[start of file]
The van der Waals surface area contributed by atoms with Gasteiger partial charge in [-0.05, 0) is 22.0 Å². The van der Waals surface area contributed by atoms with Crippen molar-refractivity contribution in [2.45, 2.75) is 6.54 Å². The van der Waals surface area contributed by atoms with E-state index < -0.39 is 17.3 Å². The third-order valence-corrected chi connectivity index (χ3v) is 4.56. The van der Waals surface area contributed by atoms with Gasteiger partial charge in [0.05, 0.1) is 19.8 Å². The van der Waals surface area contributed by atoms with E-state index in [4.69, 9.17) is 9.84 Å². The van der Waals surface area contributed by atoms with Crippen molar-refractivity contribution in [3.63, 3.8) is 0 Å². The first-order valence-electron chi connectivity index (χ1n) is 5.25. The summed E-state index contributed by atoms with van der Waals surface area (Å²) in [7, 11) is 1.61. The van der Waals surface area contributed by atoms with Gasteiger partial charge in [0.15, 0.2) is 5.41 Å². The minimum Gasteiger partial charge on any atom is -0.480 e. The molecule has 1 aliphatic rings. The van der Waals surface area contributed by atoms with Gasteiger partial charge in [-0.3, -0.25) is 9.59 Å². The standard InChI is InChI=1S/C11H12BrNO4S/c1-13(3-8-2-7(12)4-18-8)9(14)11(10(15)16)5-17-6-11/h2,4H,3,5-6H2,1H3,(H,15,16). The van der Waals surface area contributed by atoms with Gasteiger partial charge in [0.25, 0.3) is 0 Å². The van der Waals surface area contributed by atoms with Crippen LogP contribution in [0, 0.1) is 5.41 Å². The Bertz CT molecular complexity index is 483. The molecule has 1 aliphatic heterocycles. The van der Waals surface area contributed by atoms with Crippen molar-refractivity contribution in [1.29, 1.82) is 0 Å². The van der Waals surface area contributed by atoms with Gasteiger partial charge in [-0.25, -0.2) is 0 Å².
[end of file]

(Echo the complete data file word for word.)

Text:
The van der Waals surface area contributed by atoms with Gasteiger partial charge in [-0.05, 0) is 22.0 Å². The van der Waals surface area contributed by atoms with Crippen molar-refractivity contribution in [2.45, 2.75) is 6.54 Å². The van der Waals surface area contributed by atoms with E-state index < -0.39 is 17.3 Å². The third-order valence-corrected chi connectivity index (χ3v) is 4.56. The van der Waals surface area contributed by atoms with Gasteiger partial charge in [0.05, 0.1) is 19.8 Å². The van der Waals surface area contributed by atoms with E-state index in [4.69, 9.17) is 9.84 Å². The van der Waals surface area contributed by atoms with Crippen molar-refractivity contribution in [3.63, 3.8) is 0 Å². The first-order valence-electron chi connectivity index (χ1n) is 5.25. The summed E-state index contributed by atoms with van der Waals surface area (Å²) in [7, 11) is 1.61. The van der Waals surface area contributed by atoms with Gasteiger partial charge in [0.15, 0.2) is 5.41 Å². The minimum Gasteiger partial charge on any atom is -0.480 e. The molecule has 1 aliphatic rings. The van der Waals surface area contributed by atoms with Gasteiger partial charge in [-0.3, -0.25) is 9.59 Å². The standard InChI is InChI=1S/C11H12BrNO4S/c1-13(3-8-2-7(12)4-18-8)9(14)11(10(15)16)5-17-6-11/h2,4H,3,5-6H2,1H3,(H,15,16). The van der Waals surface area contributed by atoms with Gasteiger partial charge in [0.25, 0.3) is 0 Å². The van der Waals surface area contributed by atoms with Crippen LogP contribution in [0, 0.1) is 5.41 Å². The Bertz CT molecular complexity index is 483. The molecule has 1 aliphatic heterocycles. The van der Waals surface area contributed by atoms with Crippen molar-refractivity contribution in [1.29, 1.82) is 0 Å². The van der Waals surface area contributed by atoms with Gasteiger partial charge in [-0.25, -0.2) is 0 Å².